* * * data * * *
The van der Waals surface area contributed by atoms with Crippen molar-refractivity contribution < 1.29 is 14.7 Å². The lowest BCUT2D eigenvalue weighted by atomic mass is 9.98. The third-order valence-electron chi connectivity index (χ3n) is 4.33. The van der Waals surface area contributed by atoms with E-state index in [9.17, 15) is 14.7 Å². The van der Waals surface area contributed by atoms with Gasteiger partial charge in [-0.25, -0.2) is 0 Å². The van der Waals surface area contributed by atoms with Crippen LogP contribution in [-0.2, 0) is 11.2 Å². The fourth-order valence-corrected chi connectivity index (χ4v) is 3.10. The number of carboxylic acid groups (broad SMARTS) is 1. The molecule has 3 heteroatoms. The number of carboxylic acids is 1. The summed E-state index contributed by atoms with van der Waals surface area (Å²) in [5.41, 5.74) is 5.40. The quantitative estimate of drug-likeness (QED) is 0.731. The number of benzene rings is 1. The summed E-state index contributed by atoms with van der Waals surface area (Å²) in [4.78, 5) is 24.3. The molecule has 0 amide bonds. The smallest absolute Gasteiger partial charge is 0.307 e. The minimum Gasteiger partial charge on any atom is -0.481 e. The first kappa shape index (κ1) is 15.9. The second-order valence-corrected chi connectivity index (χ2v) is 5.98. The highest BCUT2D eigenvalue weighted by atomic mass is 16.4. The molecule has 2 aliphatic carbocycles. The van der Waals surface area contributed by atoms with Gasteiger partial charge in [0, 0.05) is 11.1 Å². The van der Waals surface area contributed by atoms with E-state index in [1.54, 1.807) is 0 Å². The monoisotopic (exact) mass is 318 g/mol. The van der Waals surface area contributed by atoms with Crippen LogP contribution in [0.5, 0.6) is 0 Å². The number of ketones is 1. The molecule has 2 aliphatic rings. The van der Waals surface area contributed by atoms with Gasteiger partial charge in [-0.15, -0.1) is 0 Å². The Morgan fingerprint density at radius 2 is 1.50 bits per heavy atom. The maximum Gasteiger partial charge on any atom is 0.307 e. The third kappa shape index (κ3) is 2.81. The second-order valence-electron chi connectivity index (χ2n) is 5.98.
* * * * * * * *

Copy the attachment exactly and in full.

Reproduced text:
The van der Waals surface area contributed by atoms with Crippen molar-refractivity contribution < 1.29 is 14.7 Å². The lowest BCUT2D eigenvalue weighted by atomic mass is 9.98. The third-order valence-electron chi connectivity index (χ3n) is 4.33. The van der Waals surface area contributed by atoms with E-state index in [9.17, 15) is 14.7 Å². The van der Waals surface area contributed by atoms with Gasteiger partial charge in [-0.25, -0.2) is 0 Å². The van der Waals surface area contributed by atoms with Crippen LogP contribution in [-0.2, 0) is 11.2 Å². The fourth-order valence-corrected chi connectivity index (χ4v) is 3.10. The number of carboxylic acid groups (broad SMARTS) is 1. The molecule has 3 heteroatoms. The number of carboxylic acids is 1. The summed E-state index contributed by atoms with van der Waals surface area (Å²) in [5.41, 5.74) is 5.40. The quantitative estimate of drug-likeness (QED) is 0.731. The number of benzene rings is 1. The summed E-state index contributed by atoms with van der Waals surface area (Å²) in [4.78, 5) is 24.3. The molecule has 0 amide bonds. The smallest absolute Gasteiger partial charge is 0.307 e. The minimum Gasteiger partial charge on any atom is -0.481 e. The first kappa shape index (κ1) is 15.9. The second-order valence-corrected chi connectivity index (χ2v) is 5.98. The highest BCUT2D eigenvalue weighted by atomic mass is 16.4. The molecule has 2 aliphatic carbocycles. The van der Waals surface area contributed by atoms with Gasteiger partial charge in [0, 0.05) is 11.1 Å². The van der Waals surface area contributed by atoms with E-state index in [1.54, 1.807) is 0 Å². The monoisotopic (exact) mass is 318 g/mol. The van der Waals surface area contributed by atoms with Crippen LogP contribution in [0.5, 0.6) is 0 Å². The number of ketones is 1. The molecule has 2 aliphatic rings. The van der Waals surface area contributed by atoms with Gasteiger partial charge in [-0.15, -0.1) is 0 Å². The Morgan fingerprint density at radius 2 is 1.50 bits per heavy atom. The maximum Gasteiger partial charge on any atom is 0.307 e. The third kappa shape index (κ3) is 2.81. The second-order valence-electron chi connectivity index (χ2n) is 5.98.